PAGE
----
No, the new exe your game and mine is using helps tremendously in the fighter vs fighter round but it appears that as we've looked deeper we've uncovered a hard limit on the number of firing passes vs bombers. Basically whether you have 100 fighters on CAP or 2,000 you only get 200 firing passes vs bombers.
What this means for your CV TFs is that if you have 2,000 fighters on CAP and 800 unescorted bombers come in to attack you may well shoot down 200 of them ( assuming each firing pass results in a kill ) but the other 600 will be unintercepted because of the hard limit on firing passes. Those 600 bombers will then proceed to attack your CVs without being intercepted or fired upon by fighters. This explains why a lot of late-war scenarios were seeing devastating attacks on USN CV TFs in which large Japanese raids would continually "get through" no matter how much CAP the Allies had in the air.
Basically it is a simple numbers game. If Japan sends 800 planes to attack without any escort 600 of them are GUARANTEED to break through CAP and attack US shipping. That's simply the way the code works. This is why ( in your game and others ) when rader ( or others ) have attacked in large numbers so many of the planes have gotten through ( I'm sure you can think back to a few attacks where you had huge CAP but the bombers still got through --- that was probably in large part due to this hard limit on firing passes ).
I think the game has improved hugely over time and recently but sometimes this is the way things work.... As time passes and you fix one thing you actually uncover something else. That's not an attack on the game or anything, its just part of the process of iterating it to make it better with each iteration.
The reason Da Babes etc aren't seeing the problem is that most of their games appear to be early to mid-war games where you just don't see these large attacks. Your game and mine are late-war games in which masses kamikaze and massed normal strike group attacks are the norm and so that's why we've uncovered this. A few other late-war games ( based on postings here and elsewhere ) have also noted the problem but until now didn't know the reason why.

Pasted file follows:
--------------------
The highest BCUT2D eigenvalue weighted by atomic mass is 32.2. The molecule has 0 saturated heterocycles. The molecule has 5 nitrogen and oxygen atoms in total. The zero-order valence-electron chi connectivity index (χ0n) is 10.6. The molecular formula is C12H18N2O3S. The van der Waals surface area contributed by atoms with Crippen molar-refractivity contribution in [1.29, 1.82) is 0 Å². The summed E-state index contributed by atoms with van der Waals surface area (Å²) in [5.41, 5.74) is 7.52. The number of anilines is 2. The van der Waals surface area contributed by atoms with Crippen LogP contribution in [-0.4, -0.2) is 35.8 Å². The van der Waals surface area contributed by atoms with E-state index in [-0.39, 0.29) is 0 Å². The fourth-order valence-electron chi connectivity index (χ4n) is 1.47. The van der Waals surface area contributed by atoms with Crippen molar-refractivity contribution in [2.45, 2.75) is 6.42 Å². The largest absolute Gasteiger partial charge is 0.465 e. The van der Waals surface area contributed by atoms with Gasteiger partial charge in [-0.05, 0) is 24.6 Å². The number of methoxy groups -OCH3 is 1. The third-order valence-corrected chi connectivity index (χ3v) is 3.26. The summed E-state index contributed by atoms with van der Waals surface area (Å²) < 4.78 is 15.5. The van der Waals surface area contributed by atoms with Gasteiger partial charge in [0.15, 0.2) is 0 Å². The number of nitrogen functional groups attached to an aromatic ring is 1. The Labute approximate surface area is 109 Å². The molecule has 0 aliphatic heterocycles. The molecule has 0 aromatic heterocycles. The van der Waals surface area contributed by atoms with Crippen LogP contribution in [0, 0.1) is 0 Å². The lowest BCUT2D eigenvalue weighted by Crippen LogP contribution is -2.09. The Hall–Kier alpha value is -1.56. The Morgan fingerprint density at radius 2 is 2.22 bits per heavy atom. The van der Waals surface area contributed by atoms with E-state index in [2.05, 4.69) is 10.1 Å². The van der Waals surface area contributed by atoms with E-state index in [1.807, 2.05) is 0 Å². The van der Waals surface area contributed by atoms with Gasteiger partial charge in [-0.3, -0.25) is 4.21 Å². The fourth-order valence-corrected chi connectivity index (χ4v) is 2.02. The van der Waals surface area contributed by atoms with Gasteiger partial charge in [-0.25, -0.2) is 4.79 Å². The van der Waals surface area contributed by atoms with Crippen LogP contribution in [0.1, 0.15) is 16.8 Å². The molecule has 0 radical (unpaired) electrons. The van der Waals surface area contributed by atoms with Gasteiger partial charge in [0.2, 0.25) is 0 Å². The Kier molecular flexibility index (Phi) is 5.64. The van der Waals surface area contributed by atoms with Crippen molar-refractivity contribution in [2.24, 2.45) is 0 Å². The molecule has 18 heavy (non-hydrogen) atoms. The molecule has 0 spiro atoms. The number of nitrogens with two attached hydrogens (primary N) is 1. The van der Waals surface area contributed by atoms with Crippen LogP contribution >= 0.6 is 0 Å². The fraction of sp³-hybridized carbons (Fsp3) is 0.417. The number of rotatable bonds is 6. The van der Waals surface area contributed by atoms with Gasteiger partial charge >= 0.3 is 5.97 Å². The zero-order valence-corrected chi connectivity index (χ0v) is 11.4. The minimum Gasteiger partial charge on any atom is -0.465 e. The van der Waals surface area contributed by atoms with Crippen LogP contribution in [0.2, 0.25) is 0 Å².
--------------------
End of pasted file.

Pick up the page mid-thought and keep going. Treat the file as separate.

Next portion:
At present, for Japan, this changes the way you should play the late-war game. At present it totally makes sense for Japan to save up bombers and strike aircraft in order to launch massive raids over a single day such that they flood the defensive CAP with more than 200 strike craft. By doing that a large portion of bombers will always get through and it only takes 4 or 5 bad days for the USN CV TFs for them to be halved in number. For Japan giving the USN 4 or 5 bad days in 1944 is an eminently achievable goal (IMO of course ).
I'm not sure we need a player switch because that would be open to conflict where one player might think switching to the new model was valid at a given time and the other wouldn't. I could foresee lots of disagreement. I think that, perhaps, all we need to do is scale the number of firing passes vs bombers based on the number of fighters intercepting.
What do I mean by that?
1. If you have 200 escorts and 200 bombers and 400 CAP fighters then the game would see a 1:1 ratio and use the current hard CAP of 200 firing passes on the assumption that 200 CAP fighters would tangle with 200 escorts and 200 would go for the bombers.
2. If you have 200 escorts and 200 bombers vs 800 CAP fighters then the game would assign 200 CAP fighters to tangle with the escorts and send 600 vs the bombers - yielding 600 firing passes.
Obviously those figures are just pulled out of the air but it shows how a system which compares CAP fighters to escorts + bombers could easily enough yield some sort of dynamic sliding scale where more CAP yields more firing passes.
I'm sure someone else can come up with a far better model though. I'm just using that to show how a dynamic model could be iterated towards.
Of course if anyone thinks a 200 firing pass hard limit is historically defensible then they should feel free to pipe up. It is important to consider all sides.